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Sanctions Target Putin’s Political Allies As Crimea Annexation Bill Moves Forward

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Russia’s lower house of parliament voted to officially annex Crimea, a move the upper house is expected to follow up with today completing the process of annexation under Russian law. This formal annexation makes it increasingly less likely Crimea will ever be returned to Ukraine. Ukrainian forces have already started to withdraw from the region.

The US government’s response has been to place sanctions on Russians believed to be aligned with Russian President Vladimir Putin:

On Thursday, the U.S. slapped asset freezes on four businessmen linked closely to Putin as well as on a Russian bank that provides them support. If Putin does not back down over Crimea, as most expect, those sanctions could broaden further in coming weeks.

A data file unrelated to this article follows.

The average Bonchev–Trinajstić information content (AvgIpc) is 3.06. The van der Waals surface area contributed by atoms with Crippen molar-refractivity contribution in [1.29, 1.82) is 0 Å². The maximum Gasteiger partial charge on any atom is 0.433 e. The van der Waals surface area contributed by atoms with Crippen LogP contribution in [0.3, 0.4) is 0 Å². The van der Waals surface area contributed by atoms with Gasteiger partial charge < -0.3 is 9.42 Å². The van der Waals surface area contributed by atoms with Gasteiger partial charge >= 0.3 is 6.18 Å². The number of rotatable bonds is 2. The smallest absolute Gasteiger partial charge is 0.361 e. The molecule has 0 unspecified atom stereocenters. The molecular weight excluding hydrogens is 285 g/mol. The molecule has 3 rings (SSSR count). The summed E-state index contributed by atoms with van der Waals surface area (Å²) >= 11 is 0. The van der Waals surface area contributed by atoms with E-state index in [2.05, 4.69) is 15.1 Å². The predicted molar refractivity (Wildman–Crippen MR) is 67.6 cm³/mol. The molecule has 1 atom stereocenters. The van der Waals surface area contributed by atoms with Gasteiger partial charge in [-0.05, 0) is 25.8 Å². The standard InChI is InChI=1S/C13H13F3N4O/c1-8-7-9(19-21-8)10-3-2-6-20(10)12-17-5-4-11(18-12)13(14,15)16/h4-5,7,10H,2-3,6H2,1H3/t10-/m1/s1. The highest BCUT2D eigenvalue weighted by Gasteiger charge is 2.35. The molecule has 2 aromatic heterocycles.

Russia’s economy was already weak going into the crisis, expanding only 1.3 percent last year. For this year, forecasts for growth of about 2 percent have been written off altogether, with Putin’s adviser Alexei Kudrin expecting no growth at all.

Someone may have forgotten to tell the US government that unlike in the West, the rich don’t own the government. So while the rich might not be happy about it, Putin doesn’t answer to them.

Of course if the US and the EU – who also issued sanctions – were really serious they would take on their own oligarchs. Exxon Mobil is now involved in a $500 billion energy deal with a Russian state-owned enterprise. Are sanctions coming?

The odds of Crimea returning to Ukrainian control seem to be getting increasingly slimmer. Is sanctioning Putin allies the only plan? If so, it seems the the US and EU don’t have a real plan to get Crimea back to Ukraine.

Update: Yatsenyuk signs EU Trade Agreement.

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Dan Wright

Dan Wright

Daniel Wright is a longtime blogger and currently writes for Shadowproof. He lives in New Jersey, by choice.